• Wendy Gull

Remedies for Writer's Block



I’ve read many varying opinions about writer’s block, but no matter what we want to call it, most writers will agree that there are times when the words don’t flow easily. I don’t think it’s unlike anything else in life, where at times we just feel stuck, in a rut, blocked or out of alignment. Of all the descriptions of writer’s block, I tend to agree with Sarah Ruhl’s definition of as “the studious avoidance of writing”; be it conscious or subconscious. Our minds are highly creative and create ideas, words and things daily. We dream, we cook, we engage in activities and make things daily. The simple task of dressing yourself in the morning, is creative expression.


I also think that the remedies for overcoming writer’s block will be personal. What works for one person may not work for another. From what I’ve heard from other writers, this process, although different, has some commonalities. As every other aspect of our lives where we may be out of alignment or experiencing resistance, the remedy appears to be a combination of feeding your soul, quieting your mind and re-evaluating actions.


These are some common practices that could help with overcoming writer’s block.


Step away for a while. This applies to any situation or task that is not progressing well. Taking a time out and stepping away from the task can give you a fresh perspective when returning and allow for a clearing of the mind, space and energy that resulted in the block. Some writers set a timer while others prefer to be less structured.

Our lives are our poetry and some pieces will need time to ruminate before they are ready to be expressed. The words may need a bit more time to settle before making their way onto the page.


Stir creativity through the arts. At times, the cause may be a general lack of creativity. When this is the case, you could try turning to art, craft, music or performance art. Anything that evokes emotion or memories will work to inspire creative expression.


Release some energy and get the endorphins flowing. Exercise is a good way to clear your mind, reduce stress, improve emotions and can be meditative (depending on the activity). Many words have floated across my path when taking a hike in the forest or by the lake. Some of the most blissful and inspiring times in my life have been in nature, while kayaking, swimming, or on the stand up paddle board. No matter the activity, you’ll reap multiple benefits from exercise and exercise outside has a different energy that will also inspire.


Read works by other authors. There are so many good writers and artists who are inspiring and reading their work can spark an idea. 1Q84 by Murakami, and the air chrysalis, made me think of all the ways we encounter rebirth through the course of our lives and the idea of parallel realities. Reading Robert Frost or Mary Oliver shows me new ways of looking at nature, while Atlas Shrugged by Ayn Rand, made me question our social structures and how women could rise above oppression and assume positions of power, while being just and ethical, retaining the essence of femininity.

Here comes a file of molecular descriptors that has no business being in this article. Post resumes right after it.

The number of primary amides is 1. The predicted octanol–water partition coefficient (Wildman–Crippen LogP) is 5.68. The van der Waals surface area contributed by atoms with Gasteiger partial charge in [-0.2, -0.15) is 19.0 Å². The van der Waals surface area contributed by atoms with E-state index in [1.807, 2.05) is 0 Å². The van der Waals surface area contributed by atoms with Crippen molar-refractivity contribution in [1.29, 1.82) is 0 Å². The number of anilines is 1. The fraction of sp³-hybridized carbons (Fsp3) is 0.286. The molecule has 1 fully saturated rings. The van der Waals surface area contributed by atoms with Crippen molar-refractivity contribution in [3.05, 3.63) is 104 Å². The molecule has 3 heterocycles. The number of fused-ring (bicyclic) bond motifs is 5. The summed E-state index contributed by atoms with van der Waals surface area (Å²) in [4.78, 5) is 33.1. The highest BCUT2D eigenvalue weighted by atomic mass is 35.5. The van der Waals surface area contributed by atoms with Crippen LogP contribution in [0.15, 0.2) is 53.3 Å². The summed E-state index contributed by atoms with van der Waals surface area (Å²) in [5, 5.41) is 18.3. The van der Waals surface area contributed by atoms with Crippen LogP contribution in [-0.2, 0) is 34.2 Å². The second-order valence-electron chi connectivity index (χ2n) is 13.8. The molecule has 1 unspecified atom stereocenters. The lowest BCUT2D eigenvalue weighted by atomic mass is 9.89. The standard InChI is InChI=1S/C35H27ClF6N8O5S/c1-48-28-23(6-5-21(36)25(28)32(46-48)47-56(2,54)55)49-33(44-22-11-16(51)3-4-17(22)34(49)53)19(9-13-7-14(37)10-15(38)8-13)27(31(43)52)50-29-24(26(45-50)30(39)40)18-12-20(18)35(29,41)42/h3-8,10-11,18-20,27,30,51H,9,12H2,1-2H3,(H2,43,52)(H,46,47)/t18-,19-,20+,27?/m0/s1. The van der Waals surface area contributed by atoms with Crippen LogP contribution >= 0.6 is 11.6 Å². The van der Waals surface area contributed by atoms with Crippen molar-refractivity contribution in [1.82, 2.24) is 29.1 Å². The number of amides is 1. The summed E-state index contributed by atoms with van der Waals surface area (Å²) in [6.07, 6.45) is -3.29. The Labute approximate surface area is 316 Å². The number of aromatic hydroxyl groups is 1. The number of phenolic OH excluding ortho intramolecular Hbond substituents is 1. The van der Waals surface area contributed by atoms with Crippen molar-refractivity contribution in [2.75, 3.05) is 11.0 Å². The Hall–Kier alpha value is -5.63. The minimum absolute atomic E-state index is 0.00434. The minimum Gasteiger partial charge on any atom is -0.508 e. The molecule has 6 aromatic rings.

Try a different form of writing; an article, a short story, prose or a song. Explore styles and mediums, challenging yourself to create and think in different ways. Try stream of consciousness or automatic writing; pushing beyond the conscious mind and allowing the words to flow without the expectation of meaning. Research a topic you are interested in or passionate about and write an article. Try writing a song, or a short story.


Abandon the piece. I have done this in the past and it never sits well, but I do agree and understand why there are times when it must be done. There are some pieces that were not meant or ready to be written. These pieces have been ones that have touched on topics or areas not yet healed or have been pure word vomit; something that needed to be purged, but isn’t useful for anyone.


Avoid the popularity trap. Writing a piece that you think may not be received well, can cloud the mind and the words may find resistance. When I find myself questioning the piece, I think of Salvador Dali and I wonder how many times artists like Dali and Picasso met with disapproval from the average person. While your piece may not resonate with the average reader, it may appeal to others and could be your masterpiece.


The obligatory words swim upstream. Having to write a piece that you’ve been told to write, but either don’t agree with or don’t have anything to say about, can be difficult. If this is unavoidable, you may have to push through with research and perseverance, but if possible, try to avoid any pieces or topics that you disagree with or don’t have anything to say about.


Distractions can also interfere with the writing process. This can be notifications, children, unexpected visitors or the laundry list of ToDo’s that you can’t forget. Try to find a quiet space or set some boundaries for yourself. Friends and family can be taught to respect your time and the doorbell and phone don’t always need to be answered. Alternatively, you could set aside your piece, spend time with kids, friends or family and return to the piece when all else is calm and your attention doesn’t need to be divided.


My final note is about laziness and procrastination. While I do love lazing around on a Sunday morning and I think it’s wise to have some downtime, whenever I am aware that I’m either procrastinating or being lazy, I hear my mother’s voice saying, “Don’t put off ’til tomorrow what you can do today” followed by the Nike slogan, “Just do it”. The key to overcoming procrastination is not to overthink it. Take the first step, then the next and just keep going until it’s done.